The Advantages Of Sensors
Using sensors means having the ability to make accurate, timely, constant measurements, therefore having a large amount of data available that can be processed to optimize processes, resources, and services. Sensors are the gateway to the Internet of Things, interconnected objects that exchange data with each other and with the surrounding environment: IoT which for the industry means preventing failures (predictive maintenance), increasing security, monitoring environments in real-time and processes, avoid energy waste, eliminate unscheduled downtime and increase production, be able to guarantee high standards of product and process quality.
The sensors allow not only to automate production phases but to build databases on the history of the measurements made. In IoT systems, sensors can be connected via wires or wireless networks. One of the most used is the one that uses LoRaWAN technology. The sensors constitute the “peripheral devices” (also called “End Nodes”), which communicate, in bidirectional mode, with concentrators (defined gateways) positioned in the environment to form the IoT LoRaWAN network.
The IoT LoRaWAN network collects data coming from peripheral devices. They are then sent to the network operator’s server to the cloud via a backhauling infrastructure, such as optical fiber. The network server manages the data and provides them to the application server to make them accessible to the end user via app or web. LoRaWAN technology has the advantage, compared to others that can also be used to connect sensors to a network, of using components with low energy consumption so that the batteries can reach over ten years.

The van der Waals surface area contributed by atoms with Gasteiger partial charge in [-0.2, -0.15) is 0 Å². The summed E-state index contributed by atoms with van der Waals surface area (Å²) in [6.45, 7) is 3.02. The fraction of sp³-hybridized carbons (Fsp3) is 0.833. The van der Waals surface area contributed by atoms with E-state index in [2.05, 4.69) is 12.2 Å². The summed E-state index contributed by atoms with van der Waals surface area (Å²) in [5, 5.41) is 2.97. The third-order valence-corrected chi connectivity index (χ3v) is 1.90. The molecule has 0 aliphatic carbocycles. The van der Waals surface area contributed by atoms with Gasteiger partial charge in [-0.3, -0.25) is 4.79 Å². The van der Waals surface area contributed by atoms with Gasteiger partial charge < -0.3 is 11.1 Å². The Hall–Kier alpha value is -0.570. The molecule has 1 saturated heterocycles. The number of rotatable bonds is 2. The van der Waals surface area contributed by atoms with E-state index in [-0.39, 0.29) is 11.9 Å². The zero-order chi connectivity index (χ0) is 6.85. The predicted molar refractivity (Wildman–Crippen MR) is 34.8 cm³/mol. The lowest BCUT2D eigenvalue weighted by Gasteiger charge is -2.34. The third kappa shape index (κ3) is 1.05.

Also Read: Sensors: What They Are And Types Of Sensors
The Applications Of Sensors In The Industry
The different types of sensors are applied in the industrial sector for other purposes. The most frequent uses are listed below. Motion and presence sensors are used to optimize industrial lighting systems, avoid energy waste and reduce costs; temperature sensors are used to detect micro-leaks of fluids, for non-invasive process controls and to ensure sterility and hygiene of production processes, also in terms of regulatory compliance.
Vision sensors are applied in “accepted-rejected” inspections, which identify anomalies in equipment, product, packaging, and shipment and help quality control. Optical sensors are used in monitoring pipelines, offshore platforms, power lines and wells; fiber optic sensors in civil construction monitoring. Capacitive sensors are used in calibrations and measuring and monitoring the level of fluids outside without contact.
Ultrasonic sensors are used for object detection or level measurement in harsh conditions, for the detection of anomalies in feed pans, in the assembly of automotive components, for label recognition and counting. Magnetic sensors are used for the safety of the systems, inserted in anti-infringement devices. Photoelectric sensors are used at intersections of trolleybus lines to check the direction of travel. Inductive sensors are used to detect the presence of seals in packaging remotely or to measure the thickness of rolls (e.g., in the textile industry) in motion.
Differences Between Sensors And Transducers
The sensor “senses” the variations of the quantity it has to measure and with which it interacts. For the definition in the International Vocabulary of Metrology, it should not change the “nature” of the measured quantity during the output phase. This, more appropriately, is the function of the transducer (from the Latin “transducer,” “to lead through,” therefore to transform).
The International Vocabulary of Science that deals with establishing the correct measurement procedures define it as a “measurement transducer,” or a “device, used in a measurement, which provides an output quantity that has a specified relationship with the quantity of entrance.” Equivalent, proportional quantities, but also information. In fact, in practice, the two words are used as synonyms and “detector.”